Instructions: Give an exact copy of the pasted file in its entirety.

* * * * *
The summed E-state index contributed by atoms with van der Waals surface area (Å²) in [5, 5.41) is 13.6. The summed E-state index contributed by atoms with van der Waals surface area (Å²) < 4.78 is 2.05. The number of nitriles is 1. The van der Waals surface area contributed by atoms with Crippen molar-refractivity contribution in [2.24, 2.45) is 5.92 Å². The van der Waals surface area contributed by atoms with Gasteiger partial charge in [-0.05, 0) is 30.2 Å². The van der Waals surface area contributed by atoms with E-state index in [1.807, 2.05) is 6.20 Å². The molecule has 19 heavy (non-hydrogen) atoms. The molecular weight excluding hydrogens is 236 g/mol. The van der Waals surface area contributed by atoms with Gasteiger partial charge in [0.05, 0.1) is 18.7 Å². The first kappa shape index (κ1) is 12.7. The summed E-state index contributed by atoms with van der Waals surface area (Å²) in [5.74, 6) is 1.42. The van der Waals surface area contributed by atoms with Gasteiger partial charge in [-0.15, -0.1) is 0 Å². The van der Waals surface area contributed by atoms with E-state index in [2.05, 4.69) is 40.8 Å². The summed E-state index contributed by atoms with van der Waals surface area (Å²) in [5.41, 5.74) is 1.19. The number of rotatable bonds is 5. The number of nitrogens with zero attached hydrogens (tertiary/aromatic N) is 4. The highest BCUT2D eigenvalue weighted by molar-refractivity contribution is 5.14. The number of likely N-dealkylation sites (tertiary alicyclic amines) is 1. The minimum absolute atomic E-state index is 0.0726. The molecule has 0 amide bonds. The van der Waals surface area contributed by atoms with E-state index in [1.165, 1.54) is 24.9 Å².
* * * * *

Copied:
The summed E-state index contributed by atoms with van der Waals surface area (Å²) in [5, 5.41) is 13.6. The summed E-state index contributed by atoms with van der Waals surface area (Å²) < 4.78 is 2.05. The number of nitriles is 1. The van der Waals surface area contributed by atoms with Crippen molar-refractivity contribution in [2.24, 2.45) is 5.92 Å². The van der Waals surface area contributed by atoms with Gasteiger partial charge in [-0.05, 0) is 30.2 Å². The van der Waals surface area contributed by atoms with E-state index in [1.807, 2.05) is 6.20 Å². The molecule has 19 heavy (non-hydrogen) atoms. The molecular weight excluding hydrogens is 236 g/mol. The van der Waals surface area contributed by atoms with Gasteiger partial charge in [0.05, 0.1) is 18.7 Å². The first kappa shape index (κ1) is 12.7. The summed E-state index contributed by atoms with van der Waals surface area (Å²) in [5.74, 6) is 1.42. The van der Waals surface area contributed by atoms with Gasteiger partial charge in [-0.15, -0.1) is 0 Å². The van der Waals surface area contributed by atoms with E-state index in [2.05, 4.69) is 40.8 Å². The summed E-state index contributed by atoms with van der Waals surface area (Å²) in [5.41, 5.74) is 1.19. The number of rotatable bonds is 5. The number of nitrogens with zero attached hydrogens (tertiary/aromatic N) is 4. The highest BCUT2D eigenvalue weighted by molar-refractivity contribution is 5.14. The number of likely N-dealkylation sites (tertiary alicyclic amines) is 1. The minimum absolute atomic E-state index is 0.0726. The molecule has 0 amide bonds. The van der Waals surface area contributed by atoms with E-state index in [1.165, 1.54) is 24.9 Å².